During this introduction period the senior student will provide an overview of Zen as practiced at HCS. Please use this time to ask questions that you may have. Also, please discuss any physical limitations or other issues with your instructor so that (s)he can offer suggestions and adjustments. There will also be a short (5 or 10 minute) sitting to acclimate you to sitting and to provide advice on correct, comfortable posture.

Kinhin

After this introduction period, you will wait by the door and join the other meditators in the first kinhin. Kinhin is a walking meditation. Place your hands in shashu* position. As the line passes, join them at the end of the line and proceed downstairs. Follow the person in front of you closely, keeping the eyes lowered. We walk together as One. Toward the end of the walk, the clapper will sound. Place your hands in gassho** and proceed back upstairs to the sitting room (zendo).

Zazen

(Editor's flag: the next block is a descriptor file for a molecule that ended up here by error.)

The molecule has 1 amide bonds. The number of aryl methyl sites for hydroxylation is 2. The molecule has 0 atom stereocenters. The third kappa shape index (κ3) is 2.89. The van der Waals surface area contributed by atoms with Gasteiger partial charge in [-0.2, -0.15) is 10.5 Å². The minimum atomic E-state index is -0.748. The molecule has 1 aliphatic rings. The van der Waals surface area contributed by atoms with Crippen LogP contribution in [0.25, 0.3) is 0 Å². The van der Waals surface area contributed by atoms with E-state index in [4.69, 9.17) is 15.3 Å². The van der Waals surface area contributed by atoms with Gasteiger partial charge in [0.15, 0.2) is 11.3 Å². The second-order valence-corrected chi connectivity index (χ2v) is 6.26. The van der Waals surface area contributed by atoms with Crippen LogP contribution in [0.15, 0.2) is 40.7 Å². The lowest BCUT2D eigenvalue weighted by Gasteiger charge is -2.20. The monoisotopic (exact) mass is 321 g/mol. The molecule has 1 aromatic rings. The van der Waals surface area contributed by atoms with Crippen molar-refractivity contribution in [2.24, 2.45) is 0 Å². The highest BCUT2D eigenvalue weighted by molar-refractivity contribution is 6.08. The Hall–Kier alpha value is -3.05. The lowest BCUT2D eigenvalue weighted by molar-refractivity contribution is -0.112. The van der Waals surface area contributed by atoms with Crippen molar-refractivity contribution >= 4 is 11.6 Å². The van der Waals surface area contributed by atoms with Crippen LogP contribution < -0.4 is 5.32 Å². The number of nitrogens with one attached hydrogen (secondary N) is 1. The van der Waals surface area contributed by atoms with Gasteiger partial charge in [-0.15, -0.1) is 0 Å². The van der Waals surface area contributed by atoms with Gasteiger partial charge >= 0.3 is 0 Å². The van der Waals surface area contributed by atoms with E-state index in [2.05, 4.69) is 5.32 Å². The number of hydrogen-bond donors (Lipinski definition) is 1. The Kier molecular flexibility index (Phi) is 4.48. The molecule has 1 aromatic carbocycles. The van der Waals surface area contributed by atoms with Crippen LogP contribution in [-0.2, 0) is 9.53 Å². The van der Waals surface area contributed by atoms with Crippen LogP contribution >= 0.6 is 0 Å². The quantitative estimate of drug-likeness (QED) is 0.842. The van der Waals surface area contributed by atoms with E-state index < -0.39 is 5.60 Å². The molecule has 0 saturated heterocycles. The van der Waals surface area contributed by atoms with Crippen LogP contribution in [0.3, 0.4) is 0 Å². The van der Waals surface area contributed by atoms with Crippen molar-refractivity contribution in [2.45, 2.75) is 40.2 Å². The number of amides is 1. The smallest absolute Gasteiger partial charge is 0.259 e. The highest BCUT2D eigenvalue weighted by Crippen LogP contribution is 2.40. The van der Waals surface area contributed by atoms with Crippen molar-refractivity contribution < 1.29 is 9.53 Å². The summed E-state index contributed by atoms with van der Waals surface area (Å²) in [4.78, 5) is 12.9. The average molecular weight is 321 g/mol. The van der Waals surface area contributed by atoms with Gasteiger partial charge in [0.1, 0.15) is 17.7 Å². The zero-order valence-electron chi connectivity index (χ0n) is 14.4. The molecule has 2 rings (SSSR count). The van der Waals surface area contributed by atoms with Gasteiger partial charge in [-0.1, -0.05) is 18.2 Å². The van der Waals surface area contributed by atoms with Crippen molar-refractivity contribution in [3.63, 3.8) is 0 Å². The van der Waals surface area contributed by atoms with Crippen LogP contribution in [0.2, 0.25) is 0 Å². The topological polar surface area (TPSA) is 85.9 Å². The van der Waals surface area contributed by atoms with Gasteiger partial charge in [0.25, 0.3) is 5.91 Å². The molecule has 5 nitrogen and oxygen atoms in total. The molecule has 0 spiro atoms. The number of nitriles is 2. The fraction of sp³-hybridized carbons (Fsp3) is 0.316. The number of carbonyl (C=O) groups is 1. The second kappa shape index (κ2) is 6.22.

As you enter the zendo find an empty cushion, stand facing the wall and bow once. Turn around and face the center of the room. The bell will sound and we bow together to the center of the room. Now sit down, in the position of your choice, facing the wall. Make any final adjustments and come to stillness. The bell will sound 3 times, signifying the beginning of the sitting period. You may find it difficult to sit still for the entire period but try to remain still, as every movement of the body creates disturbance in the mind. If you need to change leg positions, bow once, change your position, bow again, then continue sitting.

After 30 minutes, the bell will sound twice. This signifies the end of the sitting period Bow to the wall, hands in gassho. Take your time getting up, as your legs may have gotten stiff, and your feet may even be numb. Do not attempt to rise until you’ve regained circulation in your feet.

When you rise, face your cushion and bow once. Then turn and face the center of the room and stand with your hands in gassho. The clapper will strike, and we bow together to the center of the room. Now turn to your left. When the clapper strikes again, you place your hands in shashu and start walking very slowly in a mindful manner. The pace is one short step per breath. The clapper will strike once again, you bow and walk downstairs at the leader’s pace.

For your second visit: On entering the zendo for the first sitting period, select a seat, bow once to your cushion, turn and bow to the person sitting across the way and take a seat facing the wall.

Dokusan